An example of a “how” question paired with a value is the fundamentalist Creationism movement.  They put on a show of being scientific and inquisitive, usually beginning their arguments with statements like, “Newton was a Christian too, so science and religion are totally compatible!”  The reason they say this is because they are trying to provide a foundation to mix their “how” question with their values, namely, God’s love.  Once that is established the essential creationist argument goes as follows: “how did the universe come into existence?  Because God loves you!”  The question engages with mechanisms and physics, while the answer engages with a personal relationship.  Obviously, this is a simplification, but it is not an exaggeration.  The creation week as described in the Bible makes little attempt to provide facts for the “how” question of “how did the universe come into existence?”  Instead, it posits an entirely different question, “why does the universe exist?” and answers it with an appropriate value; “because God made it, and saw that it was good.”  God’s love is a “why” answer that engages with the reader’s relationship to the beginning of the universe.  This answer overpowers Creationists because it is emotionally relevant, making them want to maintain it.  Creationists trying to fit the Biblical narrative into science will come up with elaborate theories and ideas that will sound very scientific and might even have valid insights.  But because they already have the answer to their question written down in their sacred text, they are not honestly engaging with the scientific method.  A Creationist might argue with me by pointing to their body of work and say, “surely that’s all scientific!” which could be true, but the creation myth in Genesis is not, and as long as that story is the goal they are striving towards in their scientific pursuit, they will be failing as a scientist.  The result is the pseudoscience of Creationism where thoughtful, well-meaning scientists try to incorporate their values into their “how” questions.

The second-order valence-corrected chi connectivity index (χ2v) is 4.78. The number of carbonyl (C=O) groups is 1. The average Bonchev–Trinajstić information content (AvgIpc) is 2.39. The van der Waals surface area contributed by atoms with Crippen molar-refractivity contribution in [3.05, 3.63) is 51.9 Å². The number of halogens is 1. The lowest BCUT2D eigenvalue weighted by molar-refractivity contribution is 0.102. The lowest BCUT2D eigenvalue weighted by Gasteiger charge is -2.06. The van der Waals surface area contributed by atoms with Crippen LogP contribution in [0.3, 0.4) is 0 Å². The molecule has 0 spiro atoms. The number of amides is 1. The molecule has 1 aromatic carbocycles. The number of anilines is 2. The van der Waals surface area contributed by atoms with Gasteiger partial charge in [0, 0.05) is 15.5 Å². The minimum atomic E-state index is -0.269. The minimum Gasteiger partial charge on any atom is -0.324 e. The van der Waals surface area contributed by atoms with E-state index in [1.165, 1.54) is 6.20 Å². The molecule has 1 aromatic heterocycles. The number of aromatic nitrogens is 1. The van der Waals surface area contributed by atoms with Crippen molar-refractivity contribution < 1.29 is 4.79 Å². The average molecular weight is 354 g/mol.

Conversely, a “why” question answered with a fact can lead to classic nihilism.  Usually, this is a process of one “why” question, “why do I matter?” that is successively and ruthlessly answered by facts.  Depending on where the person begins in their journey, they will experience many values to their question broken down by facts.  Platitudes like, “God loves you,” or “I love you,” or “I love myself,” will be replaced by ugly answers like, “There is no God”, “Love is biochemical phenomena which compel animals to breed, and you are one of those animals”, and “Your ego is an illusion concocted by your brain in order to focus you on surviving long enough to die with progeny.”  These ugly “how” answers break down a person’s spiritual world until they are left viewing the universe as a giant machine devoid of meaning.  What makes them all the more overpowering is that the facts are correct.  A person is left drowning in this meaningless universe because they are inappropriately placing facts after their “why” question.  The person is alienated from people around them because they believe that their relationships don’t matter.  They encounter a mechanical universe that does not care, and so they cannot either.  “Nothing matters,” they conclude and might fall into depression or frolic into a caricature of hedonism.  Of course, they do matter, but that is not a conclusion the facts can provide them.